Members of the IfA (Institute for Archaeologists) gathered yesterday at Burlington House to hear a review of progress towards Chartership and to discuss possible ways forward.
Chartership is the process of seeking the formal approval and support of the Crown for the IfA - and thus enhancing the status of the archaeological and historic environment professions. It is an essential step - both for the IfA and the profession - if we are to gain 'parity of esteem' with other professions (such as architects, engineers and surveyors) with whom we often work closely.
Already in the last three years the IfA has made significant progress towards Chartership. At the last AGM the membership approved a resolution to allow Council to continue progress on this front - specifically drafting the necessary documents (with legal advice and support) and beginning discussions with the Privy Council. At yesterday's seminar the IfA published the drafts of four key areas of documentation, and invited members to comment on them and discuss the implications.
A full summary of events will no doubt appear on the IfA website, and it is not my intention here to provide a full record. Instead I just want to record some impressions whilst they are still fresh in the mind. Firstly, however, I have to say that I was slightly disappointed by the turnout - only 1% of the IfA membership were present in the room (with a further 3% represented by proxy for the subsequent AGM). I guess this means that the other 99% (or 96%) are quite happy with the direction the IfA is going.
Although Chartership was the basis of the meeting, the main areas of discussion concerned the underpinning documents. These were the outcome of the long Council debates about governance reform which have dominated our thoughts for the last couple of years. Because the structure of the organisation will effectively be 'fixed' by a Royal Charter, it is essential that the IfA has an appropriate structure that will work well long-term.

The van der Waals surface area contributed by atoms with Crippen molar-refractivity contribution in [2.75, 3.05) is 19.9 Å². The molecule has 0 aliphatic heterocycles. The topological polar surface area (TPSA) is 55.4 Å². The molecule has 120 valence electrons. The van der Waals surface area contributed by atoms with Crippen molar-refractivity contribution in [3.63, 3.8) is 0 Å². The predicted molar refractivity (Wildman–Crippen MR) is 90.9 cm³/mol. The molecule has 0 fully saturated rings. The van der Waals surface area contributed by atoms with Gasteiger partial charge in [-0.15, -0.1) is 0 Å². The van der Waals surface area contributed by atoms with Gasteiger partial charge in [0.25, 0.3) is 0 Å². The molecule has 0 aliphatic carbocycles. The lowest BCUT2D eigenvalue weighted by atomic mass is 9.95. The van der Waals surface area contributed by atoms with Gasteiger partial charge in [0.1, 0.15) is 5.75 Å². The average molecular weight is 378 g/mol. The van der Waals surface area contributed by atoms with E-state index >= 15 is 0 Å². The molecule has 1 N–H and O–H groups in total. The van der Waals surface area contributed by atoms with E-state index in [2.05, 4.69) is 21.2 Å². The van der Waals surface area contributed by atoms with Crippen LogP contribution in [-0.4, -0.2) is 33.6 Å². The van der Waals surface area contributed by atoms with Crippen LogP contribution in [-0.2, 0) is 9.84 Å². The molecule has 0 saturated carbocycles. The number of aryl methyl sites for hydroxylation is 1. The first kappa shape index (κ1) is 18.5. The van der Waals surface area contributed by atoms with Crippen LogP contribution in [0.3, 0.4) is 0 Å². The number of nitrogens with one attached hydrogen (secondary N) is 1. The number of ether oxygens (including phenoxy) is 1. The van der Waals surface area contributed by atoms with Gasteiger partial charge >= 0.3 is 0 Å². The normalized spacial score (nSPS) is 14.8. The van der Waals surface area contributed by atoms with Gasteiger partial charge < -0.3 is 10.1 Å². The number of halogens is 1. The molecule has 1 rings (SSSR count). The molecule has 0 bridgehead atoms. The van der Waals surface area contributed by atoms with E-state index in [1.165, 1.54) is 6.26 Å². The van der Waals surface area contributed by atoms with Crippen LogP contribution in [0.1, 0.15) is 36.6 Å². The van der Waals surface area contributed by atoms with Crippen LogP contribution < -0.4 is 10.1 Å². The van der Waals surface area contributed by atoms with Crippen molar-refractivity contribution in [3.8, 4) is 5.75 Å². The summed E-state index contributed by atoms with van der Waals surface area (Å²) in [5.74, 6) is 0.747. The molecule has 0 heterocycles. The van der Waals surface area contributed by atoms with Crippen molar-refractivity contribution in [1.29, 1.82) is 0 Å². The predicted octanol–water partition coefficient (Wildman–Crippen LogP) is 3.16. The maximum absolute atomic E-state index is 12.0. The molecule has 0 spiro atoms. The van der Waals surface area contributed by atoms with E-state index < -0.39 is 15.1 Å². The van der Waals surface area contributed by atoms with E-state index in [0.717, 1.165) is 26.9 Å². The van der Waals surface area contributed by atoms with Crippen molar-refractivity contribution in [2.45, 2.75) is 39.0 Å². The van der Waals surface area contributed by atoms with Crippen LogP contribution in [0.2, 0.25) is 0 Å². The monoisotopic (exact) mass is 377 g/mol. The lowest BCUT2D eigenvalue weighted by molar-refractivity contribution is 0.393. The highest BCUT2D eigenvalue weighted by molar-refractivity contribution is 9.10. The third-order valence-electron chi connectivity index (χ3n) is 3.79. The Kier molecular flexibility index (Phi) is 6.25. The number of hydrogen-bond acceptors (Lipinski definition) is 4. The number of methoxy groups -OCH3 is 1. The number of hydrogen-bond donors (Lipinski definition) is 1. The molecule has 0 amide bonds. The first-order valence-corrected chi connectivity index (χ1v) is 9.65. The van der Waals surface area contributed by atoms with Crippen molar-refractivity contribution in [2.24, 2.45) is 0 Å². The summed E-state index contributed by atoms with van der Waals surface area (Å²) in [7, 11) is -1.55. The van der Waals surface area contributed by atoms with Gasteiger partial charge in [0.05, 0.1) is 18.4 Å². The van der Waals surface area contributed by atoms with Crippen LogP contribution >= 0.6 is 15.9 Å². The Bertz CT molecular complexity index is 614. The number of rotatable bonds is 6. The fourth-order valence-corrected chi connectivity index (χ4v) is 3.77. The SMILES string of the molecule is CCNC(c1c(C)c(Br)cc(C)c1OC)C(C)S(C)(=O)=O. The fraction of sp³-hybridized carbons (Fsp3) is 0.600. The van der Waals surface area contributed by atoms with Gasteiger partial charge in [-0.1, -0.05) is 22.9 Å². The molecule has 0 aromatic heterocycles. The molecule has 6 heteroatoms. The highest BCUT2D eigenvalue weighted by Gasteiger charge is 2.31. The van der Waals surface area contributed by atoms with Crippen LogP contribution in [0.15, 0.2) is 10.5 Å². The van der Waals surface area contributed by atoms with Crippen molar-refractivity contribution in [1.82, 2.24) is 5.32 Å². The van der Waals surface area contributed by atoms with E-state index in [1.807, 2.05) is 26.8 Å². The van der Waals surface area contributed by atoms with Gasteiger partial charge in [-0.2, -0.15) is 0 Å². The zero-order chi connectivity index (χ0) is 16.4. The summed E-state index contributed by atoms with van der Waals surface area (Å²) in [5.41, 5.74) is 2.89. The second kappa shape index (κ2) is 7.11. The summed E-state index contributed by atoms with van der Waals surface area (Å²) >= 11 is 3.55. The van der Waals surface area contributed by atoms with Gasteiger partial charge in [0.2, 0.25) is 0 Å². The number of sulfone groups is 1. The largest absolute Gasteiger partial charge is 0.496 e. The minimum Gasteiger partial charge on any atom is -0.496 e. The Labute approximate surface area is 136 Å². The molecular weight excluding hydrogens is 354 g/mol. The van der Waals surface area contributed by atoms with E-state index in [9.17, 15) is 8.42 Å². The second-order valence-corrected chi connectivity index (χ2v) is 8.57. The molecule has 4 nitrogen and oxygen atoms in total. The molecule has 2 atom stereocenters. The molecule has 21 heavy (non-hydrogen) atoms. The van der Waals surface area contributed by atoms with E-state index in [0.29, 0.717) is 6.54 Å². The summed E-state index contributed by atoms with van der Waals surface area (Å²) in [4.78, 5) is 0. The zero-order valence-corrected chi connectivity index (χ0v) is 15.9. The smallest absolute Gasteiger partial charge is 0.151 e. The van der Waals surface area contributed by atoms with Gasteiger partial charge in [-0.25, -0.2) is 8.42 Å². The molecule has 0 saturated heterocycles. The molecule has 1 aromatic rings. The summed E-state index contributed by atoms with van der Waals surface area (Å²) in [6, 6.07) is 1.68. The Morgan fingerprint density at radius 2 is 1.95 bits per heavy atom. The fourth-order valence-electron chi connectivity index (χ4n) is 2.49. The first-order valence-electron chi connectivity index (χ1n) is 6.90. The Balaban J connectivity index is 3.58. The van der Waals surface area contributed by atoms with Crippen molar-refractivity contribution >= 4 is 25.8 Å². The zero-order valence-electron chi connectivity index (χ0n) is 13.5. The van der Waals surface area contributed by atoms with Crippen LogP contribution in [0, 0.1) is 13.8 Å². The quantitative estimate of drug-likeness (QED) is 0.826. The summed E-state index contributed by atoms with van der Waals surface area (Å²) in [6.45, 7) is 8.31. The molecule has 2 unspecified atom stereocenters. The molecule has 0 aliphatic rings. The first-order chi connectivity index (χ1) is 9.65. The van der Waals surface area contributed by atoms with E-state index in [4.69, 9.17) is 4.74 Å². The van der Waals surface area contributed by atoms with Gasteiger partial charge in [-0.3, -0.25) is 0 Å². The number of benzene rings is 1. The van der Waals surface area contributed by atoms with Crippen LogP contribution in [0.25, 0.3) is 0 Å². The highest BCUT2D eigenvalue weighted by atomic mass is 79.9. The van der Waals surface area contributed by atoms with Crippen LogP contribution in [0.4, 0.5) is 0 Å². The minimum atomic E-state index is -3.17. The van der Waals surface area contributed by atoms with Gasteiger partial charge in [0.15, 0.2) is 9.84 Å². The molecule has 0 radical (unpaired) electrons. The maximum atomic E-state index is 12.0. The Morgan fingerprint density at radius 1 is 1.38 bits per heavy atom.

In fact, governance reform is essential, whether the IfA is successful in its application for Chartership or not.
This is because at the moment the IfA has a single Council of 20-24 people that simultaneously considers both the day-to-day management of the Institute, and the longer-term strategic issues which beset the profession. Perhaps inevitably, more time is spent on the former than the latter; and despite having an 'Executive' which considers much of the day-to-day aspects, constitutionally all decisions need to come back to Council - resulting in a lot of 'double handling'.
The proposal therefore is to split the role of the current Council between two bodies - a Board of Directors (a fiduciary body of 10-12 people meeting six times per year) and an Advisory Council (a strategic planning body of up to 40 people meeting no less than twice a year); the Advisory Council also represents the Special Interest Groups and the broader membership.
Consequently, there are effectively three tiers of documentation - the Charter itself, the by-laws (which also form part of the formal Charter), and the regulations. Changes to the Charter and the by-laws need approval from the Privy Council, so these are as broadly-worded as they can be. The Regulations are derived largely from the current Code of Conduct and Articles of Association. IfA members can find all the background here.